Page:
What symbolic feelings can you express with different flowers?
Sending flowers to a funeral is a lovely, classic way to express your sympathy to the bereaved. But did you know you can send a very specific message with your choice of flowers? Certain flowers have traditional meanings, and they can communicate feelings like love or strength in addition to your condolences.
Lilies are among the most commonly chosen flowers to express sympathy. They go hand in hand with funerals, because they represent the soul restored to innocence and purity after death. If you send white lilies to a funeral, you’re offering your wishes that the deceased is at peaceful rest. Other colors of lilies carry additional meanings — yellow lilies may not be as appropriate for a funeral, symbolizing happiness and lightheartedness. But pink lilies can be a good alternative to white in some situations, evoking love, compassion, and femininity.
Carnations are also frequently included in sympathy arrangements. Pink carnations are especially appropriate, because they represent remembrance. White carnations symbolize pure love and innocence, while red carnations stand for admiration.
Roses are well known for symbolizing love, especially red roses. But they’re just as appropriate in a funeral arrangement as in a Valentine’s bouquet. When sent in sympathy, red roses represent respect, love, and courage. Other colors of roses are also beautiful choices in sympathy arrangements. White roses, just like lilies, symbolize innocence. Deep crimson roses stand for grief. A single rose indicates enduring love, while yellow roses, symbolizing friendship, are a perfect choice when remembering a dear friend.
Gladioli are both visually striking and deeply meaningful when used in a sympathy arrangement. The gladiolus represents strength of character and moral integrity. The tall, slender flower takes its name from the Latin for “sword,” and because of that fact and its symbolic meaning, it’s an ideal choice when sending flowers in memory of a soldier.
Orchids bring delicate beauty to a grouping of funeral arrangements, and when sent in sympathy, they symbolize everlasting love. They generally are not placed in a bouquet but rather sent as potted plants. Only white and pink orchids are traditionally considered appropriate for funerals.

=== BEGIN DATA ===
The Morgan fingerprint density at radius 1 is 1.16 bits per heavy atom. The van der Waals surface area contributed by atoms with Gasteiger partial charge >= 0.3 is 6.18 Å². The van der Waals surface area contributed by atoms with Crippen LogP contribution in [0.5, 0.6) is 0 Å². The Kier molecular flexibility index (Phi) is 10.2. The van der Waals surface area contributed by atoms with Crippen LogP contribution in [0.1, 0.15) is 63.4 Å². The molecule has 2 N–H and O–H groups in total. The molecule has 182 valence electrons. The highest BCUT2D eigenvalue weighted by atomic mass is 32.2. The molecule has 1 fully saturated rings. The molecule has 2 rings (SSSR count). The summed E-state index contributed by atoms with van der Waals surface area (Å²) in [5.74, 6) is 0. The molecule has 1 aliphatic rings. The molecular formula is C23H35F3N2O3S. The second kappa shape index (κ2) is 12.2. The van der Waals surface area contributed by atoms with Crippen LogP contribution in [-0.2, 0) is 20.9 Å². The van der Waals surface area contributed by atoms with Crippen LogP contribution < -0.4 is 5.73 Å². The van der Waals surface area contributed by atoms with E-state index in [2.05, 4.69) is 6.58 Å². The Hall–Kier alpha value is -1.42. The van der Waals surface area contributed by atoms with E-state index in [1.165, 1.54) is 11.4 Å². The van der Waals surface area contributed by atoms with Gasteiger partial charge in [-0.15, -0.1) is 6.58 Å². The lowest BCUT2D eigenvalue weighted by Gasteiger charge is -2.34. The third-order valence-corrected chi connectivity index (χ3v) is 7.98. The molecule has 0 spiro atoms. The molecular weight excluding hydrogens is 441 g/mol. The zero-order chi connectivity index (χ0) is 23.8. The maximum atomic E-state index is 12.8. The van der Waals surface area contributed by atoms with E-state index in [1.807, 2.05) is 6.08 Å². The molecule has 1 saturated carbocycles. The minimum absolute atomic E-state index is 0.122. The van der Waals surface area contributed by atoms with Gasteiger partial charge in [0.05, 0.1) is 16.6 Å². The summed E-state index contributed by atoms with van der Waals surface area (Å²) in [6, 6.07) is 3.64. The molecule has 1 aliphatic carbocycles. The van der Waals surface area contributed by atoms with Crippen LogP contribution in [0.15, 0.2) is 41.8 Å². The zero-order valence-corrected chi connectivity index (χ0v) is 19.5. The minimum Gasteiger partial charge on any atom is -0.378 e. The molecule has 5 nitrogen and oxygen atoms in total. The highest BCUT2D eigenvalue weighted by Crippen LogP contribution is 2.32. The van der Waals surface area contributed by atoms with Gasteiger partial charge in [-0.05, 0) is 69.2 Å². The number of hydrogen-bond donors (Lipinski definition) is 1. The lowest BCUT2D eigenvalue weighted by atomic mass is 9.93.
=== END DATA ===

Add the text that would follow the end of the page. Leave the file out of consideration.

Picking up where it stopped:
Chrysanthemums commonly represent truth in U.S. culture, but elsewhere around the world, they’re a strong symbol of death and grief. Particularly in parts of Asia and Europe, mums can be almost exclusively associated with death and are common choices for funeral flowers. They’re appropriate for funeral flowers in the U.S. too, keeping in mind their international symbolism.
Forget-Me-Nots say it all with their name. This delicate flower, often found in shades of blue, symbolizes everlasting remembrance. Since they’re fairly small and unassuming, they work best as part of a larger sympathy bouquet.
Tulips are cheerful harbingers of spring, so when they’re included in a funeral arrangement, they symbolize renewal and rebirth. Red tulips are a particularly good choice, symbolizing perfect love. You may want to take care before choosing other tulip colors for a sympathy arrangement, especially white, which represents forgiveness – and therefore might send a message you didn’t intend. Purple tulips symbolize royalty, while yellow tulips evoke cheerfulness.
Daffodils stand alongside tulips as early spring bloomers, representing renewal and a fresh start. It’s worth keeping in mind that traditionally, a bouquet of daffodils is considered positive, while a single daffodil is said to bring misfortune.
Hyacinth, another spring flower, takes its name from a Greek myth. Hyakinthos, a young boy admired by the gods Zephyr and Apollo, was accidentally killed by Zephyr while Apollo was teaching him to throw the discus. As his blood spilled on the ground, a flower grew from it, and Apollo named the flower for the boy. Thanks to the myth, the hyacinth now symbolizes deep sorrow over a death.
Violets are associated with youth and innocence, especially white violets, but these symbols are also connected to purple violets. As funeral flowers, this translates to a life taken too soon, so they’re a meaningful choice when offering condolences on the death of a young person. Because violets are small with short stems, they might be sent as a potted plant rather than in a bouquet.
Hydrangea is another option that’s more likely to be sent as a potted plant. It symbolizes heartfelt sincerity, which is a meaningful emotion to convey alongside sympathy.
Rosemary may sound like an unusual choice in a funeral arrangement, since it’s an herb rather than a flower, but it has symbolized remembrance for hundreds of years. In Shakespeare’s “Hamlet,” Ophelia says, “There’s rosemary, that’s for remembrance.” It can be worked into a sympathy bouquet as part of the greenery, or given as a potted plant.
Statice is a popular garden flower that remains beautiful even after it’s been dried – and because of its long-lasting beauty, it has come to represent remembrance. This makes it a meaningful choice to include in a sympathy arrangement.
Peonies have a number of meanings, but two make them especially perfect for a sympathy arrangement: healing and compassion. The peony can also represent less appropriate emotions, including bashfulness, but its showy beauty and connotation of healing makes it a good choice for funeral flowers.